Founding Fathers Crash D.C. Corporate Fundraisers Demanding Fair Elections Stops Include Podesta Group

For Immediate Release

Contact: 

Mary Boyle, Common Cause, (202) 736-5770
Adam Smith, Public Campaign, (202) 640-5593

Founding Fathers Crash D.C. Corporate Fundraisers Demanding Fair Elections Stops Include Podesta Group

Stops Include Podesta Group, DCCC, Capitol Hill Club

WASHINGTON - Common Cause and Public Campaign led a trolley tour of congressional
fundraising hotspots today with George Washington, Ben Franklin, Thomas
Jefferson, and Betsy Ross demanding entry into these high-dollar events.
Stops included the Democratic Congressional Campaign Committee (DCCC),
BP lobbyists and Washington, D.C. powerhouse The Podesta Group, and the
Capitol Hill Club. These historical figures lamented our corrupting
campaign finance system that assures special interests a far louder
voice in our democracy than average working Americans.

"Today's events may cause some laughs, but the issue is serious: our
political system has become one that puts the interests of corporations
and their lobbyists ahead of the needs of every day Americans," said
Nick Nyhart, president and CEO of Public Campaign. "We need to restore
our government to one by, of, and for the people."

"It's time we take the ‘for sale' sign off the Capitol lawn," said Bob
Edgar, president of Common Cause. "We can't afford the price we're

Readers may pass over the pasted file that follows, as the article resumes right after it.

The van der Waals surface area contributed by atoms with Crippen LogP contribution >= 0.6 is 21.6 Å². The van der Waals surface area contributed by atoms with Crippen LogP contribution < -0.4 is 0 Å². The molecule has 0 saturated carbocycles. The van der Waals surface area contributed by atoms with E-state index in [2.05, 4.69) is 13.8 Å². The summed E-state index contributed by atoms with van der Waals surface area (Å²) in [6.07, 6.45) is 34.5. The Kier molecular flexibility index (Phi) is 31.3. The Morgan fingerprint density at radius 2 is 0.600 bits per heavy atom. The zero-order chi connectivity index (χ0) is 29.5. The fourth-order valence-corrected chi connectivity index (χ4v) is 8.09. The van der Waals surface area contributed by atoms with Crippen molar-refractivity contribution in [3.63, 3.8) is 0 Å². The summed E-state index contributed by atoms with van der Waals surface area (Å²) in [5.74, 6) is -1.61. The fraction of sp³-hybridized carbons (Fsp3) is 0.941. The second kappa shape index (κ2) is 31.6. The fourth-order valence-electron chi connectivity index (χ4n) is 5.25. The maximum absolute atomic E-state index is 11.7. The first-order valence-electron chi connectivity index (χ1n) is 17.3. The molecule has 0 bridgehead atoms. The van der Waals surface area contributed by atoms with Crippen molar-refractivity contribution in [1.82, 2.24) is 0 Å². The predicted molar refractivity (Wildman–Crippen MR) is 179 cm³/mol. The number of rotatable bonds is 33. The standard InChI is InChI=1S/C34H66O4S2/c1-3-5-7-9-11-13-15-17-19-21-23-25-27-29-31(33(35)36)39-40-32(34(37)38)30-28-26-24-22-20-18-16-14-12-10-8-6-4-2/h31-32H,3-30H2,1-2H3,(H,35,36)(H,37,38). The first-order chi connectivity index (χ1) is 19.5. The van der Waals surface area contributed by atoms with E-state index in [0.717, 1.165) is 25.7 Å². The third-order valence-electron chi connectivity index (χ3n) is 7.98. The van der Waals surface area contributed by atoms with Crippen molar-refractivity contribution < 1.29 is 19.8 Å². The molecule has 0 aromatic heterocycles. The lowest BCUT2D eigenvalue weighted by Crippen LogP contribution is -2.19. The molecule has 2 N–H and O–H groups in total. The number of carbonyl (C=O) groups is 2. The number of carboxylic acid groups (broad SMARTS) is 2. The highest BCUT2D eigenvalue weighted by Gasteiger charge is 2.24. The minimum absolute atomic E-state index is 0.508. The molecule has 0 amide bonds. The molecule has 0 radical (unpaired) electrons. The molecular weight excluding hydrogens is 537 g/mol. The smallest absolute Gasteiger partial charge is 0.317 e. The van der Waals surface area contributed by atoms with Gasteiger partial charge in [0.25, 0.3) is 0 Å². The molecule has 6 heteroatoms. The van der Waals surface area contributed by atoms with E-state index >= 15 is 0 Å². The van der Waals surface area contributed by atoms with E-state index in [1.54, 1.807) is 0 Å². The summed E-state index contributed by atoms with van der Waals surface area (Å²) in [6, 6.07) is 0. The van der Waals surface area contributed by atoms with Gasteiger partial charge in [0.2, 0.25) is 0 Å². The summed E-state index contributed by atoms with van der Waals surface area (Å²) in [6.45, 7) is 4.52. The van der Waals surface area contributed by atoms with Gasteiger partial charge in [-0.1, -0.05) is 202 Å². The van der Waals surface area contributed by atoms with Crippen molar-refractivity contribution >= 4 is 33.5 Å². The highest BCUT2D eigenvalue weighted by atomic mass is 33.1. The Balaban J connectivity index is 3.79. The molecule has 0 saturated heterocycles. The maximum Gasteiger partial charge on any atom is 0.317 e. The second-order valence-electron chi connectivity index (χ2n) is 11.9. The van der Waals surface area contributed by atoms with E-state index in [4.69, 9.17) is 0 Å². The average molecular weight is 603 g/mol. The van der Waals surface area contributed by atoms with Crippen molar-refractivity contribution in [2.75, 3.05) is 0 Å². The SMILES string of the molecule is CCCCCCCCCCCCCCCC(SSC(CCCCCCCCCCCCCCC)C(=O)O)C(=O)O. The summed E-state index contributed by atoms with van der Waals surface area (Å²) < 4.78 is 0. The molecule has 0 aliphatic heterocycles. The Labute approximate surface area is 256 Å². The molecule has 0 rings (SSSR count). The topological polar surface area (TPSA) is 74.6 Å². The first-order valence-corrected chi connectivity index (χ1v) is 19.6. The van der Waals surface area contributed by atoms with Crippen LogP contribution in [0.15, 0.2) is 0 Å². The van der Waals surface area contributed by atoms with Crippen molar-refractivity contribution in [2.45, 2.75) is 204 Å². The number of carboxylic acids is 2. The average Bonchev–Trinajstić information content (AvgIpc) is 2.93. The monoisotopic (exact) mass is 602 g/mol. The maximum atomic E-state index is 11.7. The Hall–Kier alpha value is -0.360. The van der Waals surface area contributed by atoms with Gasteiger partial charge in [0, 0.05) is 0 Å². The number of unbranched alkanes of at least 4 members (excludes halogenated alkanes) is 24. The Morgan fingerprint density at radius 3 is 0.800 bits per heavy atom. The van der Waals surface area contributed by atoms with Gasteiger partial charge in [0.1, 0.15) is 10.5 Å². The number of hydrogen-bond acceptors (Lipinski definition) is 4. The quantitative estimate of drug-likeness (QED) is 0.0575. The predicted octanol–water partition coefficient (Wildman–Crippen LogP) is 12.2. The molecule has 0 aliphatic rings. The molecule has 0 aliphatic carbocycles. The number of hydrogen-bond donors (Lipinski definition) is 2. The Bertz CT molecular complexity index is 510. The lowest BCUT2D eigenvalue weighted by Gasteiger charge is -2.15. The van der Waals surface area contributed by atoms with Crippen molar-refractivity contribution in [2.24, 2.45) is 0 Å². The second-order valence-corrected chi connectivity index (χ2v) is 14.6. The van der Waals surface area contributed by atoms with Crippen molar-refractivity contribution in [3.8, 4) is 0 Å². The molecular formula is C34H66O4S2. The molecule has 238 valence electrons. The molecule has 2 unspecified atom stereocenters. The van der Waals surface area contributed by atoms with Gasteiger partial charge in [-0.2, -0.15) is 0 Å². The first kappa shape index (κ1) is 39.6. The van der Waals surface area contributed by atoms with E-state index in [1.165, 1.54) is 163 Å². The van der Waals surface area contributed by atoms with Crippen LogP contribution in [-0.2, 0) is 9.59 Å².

paying for corporate-sponsored government.

The tour planned three stops: One at the Democratic Congressional
Campaign Committee, the fundraising operation of the Democratic Party;
next the Podesta Group, one of BP's hired hands in D.C. and one of the
most successful lobbying shops in the city, and lastly the Capitol Hill
Club, a frequent fundraising site for Republicans.

Preparing for the July 4th weekend, founding fathers and mothers George
Washington, Thomas Jefferson, Benjamin Franklin, and Betsy Ross told
tourists and spectators that it's time to declare independence once
again-this time for the corporate and special interest money fueling our
political campaigns. They pointed to a better way: the Fair Elections
Now Act (H.R. 1826, S. 752), which would end Congress' reliance on
corporate campaign cash by allowing candidates to raise large numbers of
small donations from people in their districts.

Sponsored by Sen. Dick Durbin (D-Ill) and Reps. John Larson (D-Conn.)
and Walter Jones (R-N.C.), the Fair Elections Now Act has the broad,
bipartisan, and cross-caucus support of 155 U.S. House members and 21
Senators. The legislation has been endorsed by more than 40 national
organizations representing tens of millions of Americans.

Video and pictures of the event will be available following the event.

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Common Cause is a nonpartisan, nonprofit advocacy organization founded in 1970 by John Gardner as a vehicle for citizens to make their voices heard in the political process and to hold their elected leaders accountable to the public interest.

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